Tuesday, 30 April 2013

The RBNZ's dilemma

I've been thinking about the Reserve Bank's current predicament, and found the following framework helpful to sort out the issues in my own mind. It's a kind of IS-LM approach.

As graphed above, for any given inflation target there is a range of possible combinations of the cash rate and  the value of the Kiwi dollar that would be consistent with the target. Three illustrative combinations are shown above, for inflation targets of 1%, 2% and 3%. These combinations slope downwards to the right, reflecting the fact that a lower cash rate would require a higher NZ$ to maintain the same degree of overall monetary policy pressure on inflation, and are flattish, in that interest rates are probably the more powerful instrument, so that a relatively small change in cash rate would require a relatively large change in the NZ$.

Let's assume that there's some sort of at least short-term relationship between the cash rate and the exchange rate - it's not settled in macroeconomics (as far as I know) that there is a stable longer-term relationship, with a coefficient of known sign, between local interest rates and the exchange rate. It's plausible that there is an inverse relationship (overseas investors require higher interest rates to accept the risk of a weakening currency); one can also imagine a positive relationship (in current conditions, any currency offering even modestly higher interest rates is likely to get swamped by inflows from zero-interest-rate economies). For the sake of argument, let's assume, realistically, that at least for now higher local interest rates would lead to a higher Kiwi dollar, giving us the R$0 line in the graph below. At the RBNZ's chosen cash rate C0, the financial markets will set an exchange rate of $0.

Now let's suppose that overseas monetary policy becomes easier (as has just happened in Japan). The R$0 line shifts outwards to the right, to R$1: for any given cash rate, the Kiwi dollar is now more attractive than before, as its relative interest differentials have widened. It will appreciate, as shown in the graph below.

So here's the RBNZ's dilemma. If it keeps the cash rate at C0, monetary policy will be too tight: at the exchange rate $1 that corresponds to C0, inflation will be lower than 2%. To stay on track for 2% inflation, the RBNZ ought to cut the cash rate to C* (to get back on the P = 2% line), which will reduce the exchange rate to $*. But the new C*$* combo is a move rightwards along the P = 2% line, away from C0$0, with lower interest rates and a higher currency than before, making both of its problems (frothy housing and uncompetitive exporters) worse.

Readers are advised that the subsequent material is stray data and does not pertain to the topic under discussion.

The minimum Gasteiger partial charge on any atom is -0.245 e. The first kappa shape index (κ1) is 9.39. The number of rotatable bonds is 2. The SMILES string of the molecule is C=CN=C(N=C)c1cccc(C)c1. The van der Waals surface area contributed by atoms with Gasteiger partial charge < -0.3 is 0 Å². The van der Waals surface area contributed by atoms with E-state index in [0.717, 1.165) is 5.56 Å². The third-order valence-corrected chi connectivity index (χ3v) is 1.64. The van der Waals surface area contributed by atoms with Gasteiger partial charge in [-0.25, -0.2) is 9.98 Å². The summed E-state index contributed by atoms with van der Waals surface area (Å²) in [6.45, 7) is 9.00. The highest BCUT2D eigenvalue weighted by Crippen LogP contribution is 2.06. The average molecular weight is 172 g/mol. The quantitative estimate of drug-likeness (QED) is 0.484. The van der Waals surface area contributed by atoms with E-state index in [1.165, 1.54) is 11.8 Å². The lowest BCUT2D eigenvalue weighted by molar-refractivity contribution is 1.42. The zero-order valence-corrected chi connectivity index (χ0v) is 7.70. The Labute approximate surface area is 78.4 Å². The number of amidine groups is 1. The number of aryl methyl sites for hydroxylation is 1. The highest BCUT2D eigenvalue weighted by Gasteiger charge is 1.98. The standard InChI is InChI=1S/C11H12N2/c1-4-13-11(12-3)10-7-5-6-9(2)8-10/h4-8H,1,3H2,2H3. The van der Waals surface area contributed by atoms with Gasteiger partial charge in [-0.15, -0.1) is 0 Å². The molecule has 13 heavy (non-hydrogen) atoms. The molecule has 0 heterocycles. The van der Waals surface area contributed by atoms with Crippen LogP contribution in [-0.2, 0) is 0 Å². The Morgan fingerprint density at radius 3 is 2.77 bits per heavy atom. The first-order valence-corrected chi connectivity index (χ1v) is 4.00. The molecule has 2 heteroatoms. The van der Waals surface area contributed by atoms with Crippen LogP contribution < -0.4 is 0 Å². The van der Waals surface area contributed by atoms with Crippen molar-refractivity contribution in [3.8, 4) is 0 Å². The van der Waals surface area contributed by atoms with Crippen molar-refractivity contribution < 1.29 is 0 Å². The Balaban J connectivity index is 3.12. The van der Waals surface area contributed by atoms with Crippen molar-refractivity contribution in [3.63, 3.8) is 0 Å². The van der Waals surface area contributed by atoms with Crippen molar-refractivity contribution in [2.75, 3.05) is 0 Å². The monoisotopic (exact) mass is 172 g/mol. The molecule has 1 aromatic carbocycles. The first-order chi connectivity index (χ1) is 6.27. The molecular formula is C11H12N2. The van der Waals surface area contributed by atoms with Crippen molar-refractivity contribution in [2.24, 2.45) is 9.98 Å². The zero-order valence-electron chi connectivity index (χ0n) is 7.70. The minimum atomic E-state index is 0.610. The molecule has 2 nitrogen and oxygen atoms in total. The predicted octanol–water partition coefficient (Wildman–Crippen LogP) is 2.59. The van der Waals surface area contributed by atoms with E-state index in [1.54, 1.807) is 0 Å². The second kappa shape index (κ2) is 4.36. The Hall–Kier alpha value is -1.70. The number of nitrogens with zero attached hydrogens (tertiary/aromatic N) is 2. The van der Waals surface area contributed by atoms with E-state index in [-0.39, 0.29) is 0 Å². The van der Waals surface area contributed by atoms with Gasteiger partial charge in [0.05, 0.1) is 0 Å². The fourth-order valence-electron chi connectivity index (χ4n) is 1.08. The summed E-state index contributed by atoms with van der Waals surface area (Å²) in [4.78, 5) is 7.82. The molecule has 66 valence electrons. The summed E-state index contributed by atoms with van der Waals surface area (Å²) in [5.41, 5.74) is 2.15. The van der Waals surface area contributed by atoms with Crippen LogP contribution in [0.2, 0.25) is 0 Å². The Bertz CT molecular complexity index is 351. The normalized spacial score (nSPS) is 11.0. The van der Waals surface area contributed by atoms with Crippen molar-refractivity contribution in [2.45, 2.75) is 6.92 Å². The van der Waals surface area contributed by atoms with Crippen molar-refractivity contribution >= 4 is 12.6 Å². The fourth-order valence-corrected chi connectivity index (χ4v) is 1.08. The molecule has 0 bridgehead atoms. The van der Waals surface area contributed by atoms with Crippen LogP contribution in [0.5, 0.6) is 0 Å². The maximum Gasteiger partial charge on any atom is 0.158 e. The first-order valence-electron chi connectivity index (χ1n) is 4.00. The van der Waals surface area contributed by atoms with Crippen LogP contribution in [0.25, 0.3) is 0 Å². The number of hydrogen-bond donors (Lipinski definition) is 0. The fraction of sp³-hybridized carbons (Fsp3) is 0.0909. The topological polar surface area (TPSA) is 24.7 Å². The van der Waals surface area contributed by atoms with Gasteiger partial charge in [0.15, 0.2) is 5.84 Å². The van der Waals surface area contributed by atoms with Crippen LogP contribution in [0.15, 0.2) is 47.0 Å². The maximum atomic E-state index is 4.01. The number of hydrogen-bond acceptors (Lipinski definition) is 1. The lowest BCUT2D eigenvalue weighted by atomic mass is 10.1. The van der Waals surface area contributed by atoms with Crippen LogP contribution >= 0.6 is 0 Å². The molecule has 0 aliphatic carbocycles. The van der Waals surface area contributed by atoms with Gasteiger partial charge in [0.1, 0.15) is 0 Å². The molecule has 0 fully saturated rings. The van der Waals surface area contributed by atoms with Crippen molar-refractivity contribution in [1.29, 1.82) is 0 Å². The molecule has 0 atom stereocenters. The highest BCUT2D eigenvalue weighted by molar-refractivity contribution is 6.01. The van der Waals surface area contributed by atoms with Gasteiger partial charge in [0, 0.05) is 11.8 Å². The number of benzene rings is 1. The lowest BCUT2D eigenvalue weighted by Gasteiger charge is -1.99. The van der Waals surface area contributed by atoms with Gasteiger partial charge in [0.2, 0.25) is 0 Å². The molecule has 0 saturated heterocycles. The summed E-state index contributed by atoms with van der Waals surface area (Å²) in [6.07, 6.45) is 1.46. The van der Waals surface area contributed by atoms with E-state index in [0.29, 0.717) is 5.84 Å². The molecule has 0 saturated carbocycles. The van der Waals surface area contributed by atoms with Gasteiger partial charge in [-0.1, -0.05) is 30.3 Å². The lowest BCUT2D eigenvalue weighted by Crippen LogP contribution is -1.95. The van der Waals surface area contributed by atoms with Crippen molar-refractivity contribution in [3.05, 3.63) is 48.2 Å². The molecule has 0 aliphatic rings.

Fortunately, the Bank's got a bit of leeway: it doesn't have to keep inflation strictly at 2%. It's got a band of 1% to 3% to work with (on average aiming at a longer term average of 2%). Where the logic of things leads you to, though, is this: in current markets, the Bank will need to use this leeway, and let inflation undershoot 2% for some time.

Monday, 29 April 2013

Recession - what recession?

This morning, Radio New Zealand's 7.00am News had an item about a Christchurch food bank facing budget cuts, although the operator of the place said the need for it was still high. She said as many people as ever were still coming through the doors, and blamed it in part on "the recession".

She's not alone: you'll find any number of people convinced that we are in some sort of recession.

So, to be clear: we're not. We haven't been, for some considerable time. And we're not going into one any time soon.

By way of background, the authorities on what is or is not a recession, and how would you know one, are the Business Cycle Dating Committee at the National Bureau of Economic Research in the US: it produces the authoritative judgement on when the US is in recession or out of it. The Committee says that "During a recession, a significant decline in economic activity spreads across the economy and can last from a few months to more than a year". They don't go by the journalistic "two successive quarters of GDP contraction is a recession", and in their FAQ on the issue, they note that two small declines in GDP wouldn't meet their idea of a recession - they say "we consider the depth of the decline in economic activity", and they repeat that their definition includes the phrase "a significant decline in activity". Emphasis on significant, in other words.